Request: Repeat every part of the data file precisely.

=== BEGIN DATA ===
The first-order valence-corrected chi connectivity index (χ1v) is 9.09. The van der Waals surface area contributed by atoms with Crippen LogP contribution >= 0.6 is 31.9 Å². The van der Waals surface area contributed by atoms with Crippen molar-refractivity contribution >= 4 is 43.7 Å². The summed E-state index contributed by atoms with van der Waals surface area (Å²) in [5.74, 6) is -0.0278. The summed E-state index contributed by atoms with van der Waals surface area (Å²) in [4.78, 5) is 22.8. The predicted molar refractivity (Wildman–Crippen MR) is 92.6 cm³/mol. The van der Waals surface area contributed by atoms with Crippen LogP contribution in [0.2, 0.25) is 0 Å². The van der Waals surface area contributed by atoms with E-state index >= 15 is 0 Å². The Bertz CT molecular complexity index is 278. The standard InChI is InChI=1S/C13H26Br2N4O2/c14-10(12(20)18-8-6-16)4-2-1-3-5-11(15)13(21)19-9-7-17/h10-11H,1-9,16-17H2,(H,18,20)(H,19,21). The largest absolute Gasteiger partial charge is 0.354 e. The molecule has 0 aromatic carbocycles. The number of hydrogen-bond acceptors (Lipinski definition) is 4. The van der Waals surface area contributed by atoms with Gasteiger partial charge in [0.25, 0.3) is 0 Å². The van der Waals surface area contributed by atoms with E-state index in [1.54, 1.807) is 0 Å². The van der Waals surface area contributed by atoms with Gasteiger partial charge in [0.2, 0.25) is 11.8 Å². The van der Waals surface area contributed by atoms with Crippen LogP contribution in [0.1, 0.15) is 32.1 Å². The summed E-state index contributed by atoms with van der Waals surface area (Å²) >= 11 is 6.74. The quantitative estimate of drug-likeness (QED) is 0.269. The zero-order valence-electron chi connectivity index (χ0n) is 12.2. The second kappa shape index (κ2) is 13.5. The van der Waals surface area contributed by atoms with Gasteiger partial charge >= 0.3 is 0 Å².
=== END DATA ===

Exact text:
The first-order valence-corrected chi connectivity index (χ1v) is 9.09. The van der Waals surface area contributed by atoms with Crippen LogP contribution >= 0.6 is 31.9 Å². The van der Waals surface area contributed by atoms with Crippen molar-refractivity contribution >= 4 is 43.7 Å². The summed E-state index contributed by atoms with van der Waals surface area (Å²) in [5.74, 6) is -0.0278. The summed E-state index contributed by atoms with van der Waals surface area (Å²) in [4.78, 5) is 22.8. The predicted molar refractivity (Wildman–Crippen MR) is 92.6 cm³/mol. The van der Waals surface area contributed by atoms with Crippen LogP contribution in [0.2, 0.25) is 0 Å². The van der Waals surface area contributed by atoms with E-state index >= 15 is 0 Å². The Bertz CT molecular complexity index is 278. The standard InChI is InChI=1S/C13H26Br2N4O2/c14-10(12(20)18-8-6-16)4-2-1-3-5-11(15)13(21)19-9-7-17/h10-11H,1-9,16-17H2,(H,18,20)(H,19,21). The largest absolute Gasteiger partial charge is 0.354 e. The molecule has 0 aromatic carbocycles. The number of hydrogen-bond acceptors (Lipinski definition) is 4. The van der Waals surface area contributed by atoms with Gasteiger partial charge in [0.25, 0.3) is 0 Å². The van der Waals surface area contributed by atoms with E-state index in [1.54, 1.807) is 0 Å². The van der Waals surface area contributed by atoms with Gasteiger partial charge in [0.2, 0.25) is 11.8 Å². The van der Waals surface area contributed by atoms with Crippen LogP contribution in [0.1, 0.15) is 32.1 Å². The summed E-state index contributed by atoms with van der Waals surface area (Å²) >= 11 is 6.74. The quantitative estimate of drug-likeness (QED) is 0.269. The zero-order valence-electron chi connectivity index (χ0n) is 12.2. The second kappa shape index (κ2) is 13.5. The van der Waals surface area contributed by atoms with Gasteiger partial charge >= 0.3 is 0 Å².